Hertz-Picciotto, Irva (1999). What You Should Have Learned about Epidemiologic Data Analysis. Epidemiology, 10(6)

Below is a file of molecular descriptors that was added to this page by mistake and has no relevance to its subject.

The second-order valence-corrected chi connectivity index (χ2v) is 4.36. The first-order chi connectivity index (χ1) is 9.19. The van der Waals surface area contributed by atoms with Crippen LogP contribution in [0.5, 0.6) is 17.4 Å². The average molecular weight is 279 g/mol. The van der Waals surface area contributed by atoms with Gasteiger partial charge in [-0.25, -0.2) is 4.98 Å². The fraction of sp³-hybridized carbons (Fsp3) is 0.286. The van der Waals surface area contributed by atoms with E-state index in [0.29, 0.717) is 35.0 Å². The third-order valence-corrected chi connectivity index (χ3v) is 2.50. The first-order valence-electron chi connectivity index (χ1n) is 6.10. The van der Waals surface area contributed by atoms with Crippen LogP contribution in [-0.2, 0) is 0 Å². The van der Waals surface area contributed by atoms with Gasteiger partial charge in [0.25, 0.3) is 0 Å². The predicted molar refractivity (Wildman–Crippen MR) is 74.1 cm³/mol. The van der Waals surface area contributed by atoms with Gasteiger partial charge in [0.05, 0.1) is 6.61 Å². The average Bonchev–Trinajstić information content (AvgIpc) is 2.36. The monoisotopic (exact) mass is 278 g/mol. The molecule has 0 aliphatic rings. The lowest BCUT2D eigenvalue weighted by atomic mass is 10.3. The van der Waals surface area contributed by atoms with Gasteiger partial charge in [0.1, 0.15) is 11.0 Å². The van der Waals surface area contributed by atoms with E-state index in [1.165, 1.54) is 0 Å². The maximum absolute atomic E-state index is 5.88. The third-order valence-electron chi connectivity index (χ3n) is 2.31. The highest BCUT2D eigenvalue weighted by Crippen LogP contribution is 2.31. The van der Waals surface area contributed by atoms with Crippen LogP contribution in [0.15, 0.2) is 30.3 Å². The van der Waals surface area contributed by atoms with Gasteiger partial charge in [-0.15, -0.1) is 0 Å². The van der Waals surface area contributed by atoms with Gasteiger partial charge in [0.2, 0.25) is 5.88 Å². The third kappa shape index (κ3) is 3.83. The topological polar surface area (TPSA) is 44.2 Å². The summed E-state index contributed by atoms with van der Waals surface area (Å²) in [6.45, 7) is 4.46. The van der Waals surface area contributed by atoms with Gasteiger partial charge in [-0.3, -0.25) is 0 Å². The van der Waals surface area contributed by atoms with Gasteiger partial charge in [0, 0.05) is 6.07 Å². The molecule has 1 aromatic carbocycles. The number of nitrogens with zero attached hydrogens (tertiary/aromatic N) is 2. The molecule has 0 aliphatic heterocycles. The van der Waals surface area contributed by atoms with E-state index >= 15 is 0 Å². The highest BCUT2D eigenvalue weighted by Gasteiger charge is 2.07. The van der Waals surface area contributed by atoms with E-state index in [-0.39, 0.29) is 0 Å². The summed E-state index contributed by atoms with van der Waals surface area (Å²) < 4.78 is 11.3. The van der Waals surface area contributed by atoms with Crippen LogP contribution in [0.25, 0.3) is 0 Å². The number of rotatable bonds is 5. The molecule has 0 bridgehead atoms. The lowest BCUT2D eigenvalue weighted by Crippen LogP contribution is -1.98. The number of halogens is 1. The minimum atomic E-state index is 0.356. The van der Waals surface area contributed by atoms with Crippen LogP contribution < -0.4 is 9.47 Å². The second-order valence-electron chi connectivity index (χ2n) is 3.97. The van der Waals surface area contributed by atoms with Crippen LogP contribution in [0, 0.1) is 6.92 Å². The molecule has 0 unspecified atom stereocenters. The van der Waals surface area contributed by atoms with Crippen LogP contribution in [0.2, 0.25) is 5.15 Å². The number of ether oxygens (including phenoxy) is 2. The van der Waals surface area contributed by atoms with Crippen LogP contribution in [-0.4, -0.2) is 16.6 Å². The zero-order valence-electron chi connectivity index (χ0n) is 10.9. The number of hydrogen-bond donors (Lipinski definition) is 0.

The formal teaching of methods of the analysis of epidemiologic data is not cohesive. In general, this type of instruction occurs under two rather separate rubrics. The first is conceptual, often involving example-based presentations that rely heavily on standard two-by-two tables. The second is statistical, commonly focusing on techniques for fitting linear and logistic models selecting variables, and applying tests of significance. The connection between the two is frequently not transparent and many epidemiologists are not prepared by their training to integrate the fragments when they set out to analyize data. What they learn from epidemilogy courses is somethings overly heuristic, and what the glean from statistics courses cna be overly algorithmic and lacking in context. This splintered state of the teaching of methods for analysis of epidemiologic data can be remedied. I propose a pedagogy for epidemiologic methods that emphasizes the integrative aspects of this philosophical approach. The major elements of this pedagogy are: (1) the interplay of context with methods, (2) experiential leanring, (3) discovery as essentail to data analysis, (4) judgement in scientific training, (5) tools rather than rules, and (6) a subordinate role for technology.